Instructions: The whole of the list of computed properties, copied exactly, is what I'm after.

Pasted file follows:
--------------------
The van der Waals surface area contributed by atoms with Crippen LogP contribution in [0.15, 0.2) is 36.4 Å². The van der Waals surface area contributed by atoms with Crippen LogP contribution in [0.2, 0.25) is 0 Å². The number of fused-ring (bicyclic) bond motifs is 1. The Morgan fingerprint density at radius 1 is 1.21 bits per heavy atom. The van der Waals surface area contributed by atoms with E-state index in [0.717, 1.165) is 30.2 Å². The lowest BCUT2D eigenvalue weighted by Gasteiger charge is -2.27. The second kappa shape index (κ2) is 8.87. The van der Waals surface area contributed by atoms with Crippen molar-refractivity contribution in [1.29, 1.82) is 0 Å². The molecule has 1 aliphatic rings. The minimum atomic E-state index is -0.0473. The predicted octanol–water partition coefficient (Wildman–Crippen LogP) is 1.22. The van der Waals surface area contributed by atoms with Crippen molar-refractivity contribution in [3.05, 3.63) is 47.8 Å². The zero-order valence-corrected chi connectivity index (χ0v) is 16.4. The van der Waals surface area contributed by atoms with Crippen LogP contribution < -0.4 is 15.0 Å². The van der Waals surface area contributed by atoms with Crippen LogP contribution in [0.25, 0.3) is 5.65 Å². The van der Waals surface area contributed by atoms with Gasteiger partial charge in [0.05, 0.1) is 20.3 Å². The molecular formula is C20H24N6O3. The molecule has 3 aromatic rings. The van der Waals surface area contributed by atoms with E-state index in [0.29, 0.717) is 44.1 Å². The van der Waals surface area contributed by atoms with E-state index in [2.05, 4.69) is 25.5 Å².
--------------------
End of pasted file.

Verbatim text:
The van der Waals surface area contributed by atoms with Crippen LogP contribution in [0.15, 0.2) is 36.4 Å². The van der Waals surface area contributed by atoms with Crippen LogP contribution in [0.2, 0.25) is 0 Å². The number of fused-ring (bicyclic) bond motifs is 1. The Morgan fingerprint density at radius 1 is 1.21 bits per heavy atom. The van der Waals surface area contributed by atoms with E-state index in [0.717, 1.165) is 30.2 Å². The lowest BCUT2D eigenvalue weighted by Gasteiger charge is -2.27. The second kappa shape index (κ2) is 8.87. The van der Waals surface area contributed by atoms with Crippen molar-refractivity contribution in [1.29, 1.82) is 0 Å². The molecule has 1 aliphatic rings. The minimum atomic E-state index is -0.0473. The predicted octanol–water partition coefficient (Wildman–Crippen LogP) is 1.22. The van der Waals surface area contributed by atoms with Crippen molar-refractivity contribution in [3.05, 3.63) is 47.8 Å². The zero-order valence-corrected chi connectivity index (χ0v) is 16.4. The van der Waals surface area contributed by atoms with Crippen LogP contribution < -0.4 is 15.0 Å². The van der Waals surface area contributed by atoms with Crippen LogP contribution in [0.25, 0.3) is 5.65 Å². The van der Waals surface area contributed by atoms with Gasteiger partial charge in [0.05, 0.1) is 20.3 Å². The molecular formula is C20H24N6O3. The molecule has 3 aromatic rings. The van der Waals surface area contributed by atoms with E-state index in [0.29, 0.717) is 44.1 Å². The van der Waals surface area contributed by atoms with E-state index in [2.05, 4.69) is 25.5 Å².